Polly Sanders-Peterson was in high school when she had her career path laid out for her. "I didn't know what I wanted to do with my life," Sanders-Peterson recalls. "I could barely even breathe." Her counselor, alarmed by her confusion and uncertainty, picked a path that he deemed fit due to her ever-changing hairstyles: beauty school.
As the first African American student and graduate of Hollywood Beauty School in Denver, Colorado, Sanders-Peterson struggled to find work in white salons. "There I was, trained to do white hair, but no one would hire me," she says. "When I applied, they'd tell me they didn't need maid service, or they'd ask me if I could do nails. Of course I was trained in everything but, I wasn't a manicurist, I was a hairdresser."
Eventually, Sanders-Peterson stumbled upon a Hispanic salon that believed in her talents and saw past her skin color. There, she'd learn to give a hell of a good shampoo and perfect her updo skills. As her confidence and skill set grew, she began to look for better avenues and higher-end salons. That's when she met Earl Wood.
Wood encouraged Sanders-Peterson to get more involved in the industry. "He saw all of these leadership qualities in me when I felt like I was barely surviving life," she says. "He got me involved with board of directors meetings and the members were living in the dark ages," Sanders-Peterson recalls. "I was young and boisterous and I decided right then that I was going to upgrade those people."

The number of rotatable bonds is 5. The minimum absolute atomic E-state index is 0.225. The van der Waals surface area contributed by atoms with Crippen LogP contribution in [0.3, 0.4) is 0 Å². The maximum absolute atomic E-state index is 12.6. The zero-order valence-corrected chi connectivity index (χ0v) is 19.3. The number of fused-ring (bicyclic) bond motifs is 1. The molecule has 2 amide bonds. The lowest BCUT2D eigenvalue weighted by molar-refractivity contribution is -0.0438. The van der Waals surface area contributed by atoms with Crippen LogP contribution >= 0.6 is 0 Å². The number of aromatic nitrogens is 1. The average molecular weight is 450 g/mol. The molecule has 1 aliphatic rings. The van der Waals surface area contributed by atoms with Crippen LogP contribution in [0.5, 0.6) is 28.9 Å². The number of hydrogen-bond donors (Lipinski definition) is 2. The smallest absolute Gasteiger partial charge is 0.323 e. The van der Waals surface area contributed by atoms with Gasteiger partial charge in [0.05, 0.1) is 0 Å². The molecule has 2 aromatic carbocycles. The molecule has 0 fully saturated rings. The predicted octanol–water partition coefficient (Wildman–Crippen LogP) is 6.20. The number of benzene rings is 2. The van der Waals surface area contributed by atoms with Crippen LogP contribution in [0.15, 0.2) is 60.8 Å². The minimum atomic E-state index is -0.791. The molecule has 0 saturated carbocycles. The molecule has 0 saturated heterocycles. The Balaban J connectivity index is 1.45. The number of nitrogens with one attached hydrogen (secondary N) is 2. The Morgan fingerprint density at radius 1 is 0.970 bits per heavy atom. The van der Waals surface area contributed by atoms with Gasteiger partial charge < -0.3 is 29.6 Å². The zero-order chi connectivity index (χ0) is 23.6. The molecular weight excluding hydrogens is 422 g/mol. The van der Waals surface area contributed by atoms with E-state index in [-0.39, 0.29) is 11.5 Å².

Determined to make changes, Sanders-Peterson worked her way up to president of her local committee, and then the state. In her positions, she made numerous monumental changes, but perhaps the most notable was making it so that hairdressers could raise their prices. "We increased our prices and we stood by it," she says. "We said we deserve to get more because of our education, what we know and what we put out. The whole industry started to then work with all of us and make this change."
The Day Martin Luther King Jr. Spoke
During the March on Washington for Jobs and Freedom on August 28, 1963, Sanders-Peterson had an idea. "I'd always wanted a diverse clientele," she says, "So I had this idea to put a sign out and advertise free haircuts while everyone was marching. I wanted to see if I could bring black women and white women into the salon at the same time." Sanders-Peterson recalls more white women coming in, simply because of the environment in which the salon was located, but black women showed up as well. "Even if I had two or three black women come in, it just did my heart good."
2018 Faces of Sola
At 73 years old, Sanders-Peterson has spent 50 plus years in the hair industry. This year, she was selected as one of the Faces of Sola. Each year, Sola Salon Studios selects 10 salon professionals in the Sola community who have earned the opportunity to be acknowledged for what they’ve done well. They are beauty pros that are excelling in their careers and in their Sola studios.
Learn more about Sanders-Peterson on a personal and professional level here, and listen to her touch on her awe-inspiring journey below.